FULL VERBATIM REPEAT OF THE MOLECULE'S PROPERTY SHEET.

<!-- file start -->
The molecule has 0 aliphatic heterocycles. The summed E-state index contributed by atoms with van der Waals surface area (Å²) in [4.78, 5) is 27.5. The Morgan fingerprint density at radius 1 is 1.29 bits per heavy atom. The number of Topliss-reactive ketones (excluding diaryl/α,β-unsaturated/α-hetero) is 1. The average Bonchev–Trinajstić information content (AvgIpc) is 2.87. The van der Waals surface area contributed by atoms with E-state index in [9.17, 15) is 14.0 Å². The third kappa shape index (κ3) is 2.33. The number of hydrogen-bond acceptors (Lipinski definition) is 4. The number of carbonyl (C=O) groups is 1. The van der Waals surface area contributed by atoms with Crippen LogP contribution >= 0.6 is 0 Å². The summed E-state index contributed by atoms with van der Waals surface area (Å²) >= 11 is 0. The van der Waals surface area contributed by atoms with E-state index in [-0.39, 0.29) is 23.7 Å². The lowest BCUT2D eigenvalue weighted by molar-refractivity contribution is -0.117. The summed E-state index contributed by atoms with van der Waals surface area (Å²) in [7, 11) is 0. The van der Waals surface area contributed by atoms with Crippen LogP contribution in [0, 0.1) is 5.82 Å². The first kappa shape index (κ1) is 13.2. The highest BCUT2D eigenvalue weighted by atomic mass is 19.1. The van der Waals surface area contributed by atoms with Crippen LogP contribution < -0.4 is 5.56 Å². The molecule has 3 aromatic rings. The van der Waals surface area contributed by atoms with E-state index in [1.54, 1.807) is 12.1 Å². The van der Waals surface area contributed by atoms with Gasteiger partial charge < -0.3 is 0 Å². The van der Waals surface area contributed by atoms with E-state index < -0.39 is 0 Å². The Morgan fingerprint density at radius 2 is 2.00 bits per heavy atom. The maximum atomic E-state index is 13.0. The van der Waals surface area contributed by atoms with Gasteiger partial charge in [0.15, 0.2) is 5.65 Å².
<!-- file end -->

The molecule has 0 aliphatic heterocycles. The summed E-state index contributed by atoms with van der Waals surface area (Å²) in [4.78, 5) is 27.5. The Morgan fingerprint density at radius 1 is 1.29 bits per heavy atom. The number of Topliss-reactive ketones (excluding diaryl/α,β-unsaturated/α-hetero) is 1. The average Bonchev–Trinajstić information content (AvgIpc) is 2.87. The van der Waals surface area contributed by atoms with E-state index in [9.17, 15) is 14.0 Å². The third kappa shape index (κ3) is 2.33. The number of hydrogen-bond acceptors (Lipinski definition) is 4. The number of carbonyl (C=O) groups is 1. The van der Waals surface area contributed by atoms with Crippen LogP contribution >= 0.6 is 0 Å². The summed E-state index contributed by atoms with van der Waals surface area (Å²) >= 11 is 0. The van der Waals surface area contributed by atoms with E-state index in [-0.39, 0.29) is 23.7 Å². The lowest BCUT2D eigenvalue weighted by molar-refractivity contribution is -0.117. The summed E-state index contributed by atoms with van der Waals surface area (Å²) in [7, 11) is 0. The van der Waals surface area contributed by atoms with Crippen LogP contribution in [0, 0.1) is 5.82 Å². The first kappa shape index (κ1) is 13.2. The highest BCUT2D eigenvalue weighted by atomic mass is 19.1. The van der Waals surface area contributed by atoms with Crippen LogP contribution < -0.4 is 5.56 Å². The molecule has 3 aromatic rings. The van der Waals surface area contributed by atoms with E-state index in [1.54, 1.807) is 12.1 Å². The van der Waals surface area contributed by atoms with Gasteiger partial charge < -0.3 is 0 Å². The van der Waals surface area contributed by atoms with E-state index < -0.39 is 0 Å². The Morgan fingerprint density at radius 2 is 2.00 bits per heavy atom. The maximum atomic E-state index is 13.0. The van der Waals surface area contributed by atoms with Gasteiger partial charge in [0.15, 0.2) is 5.65 Å².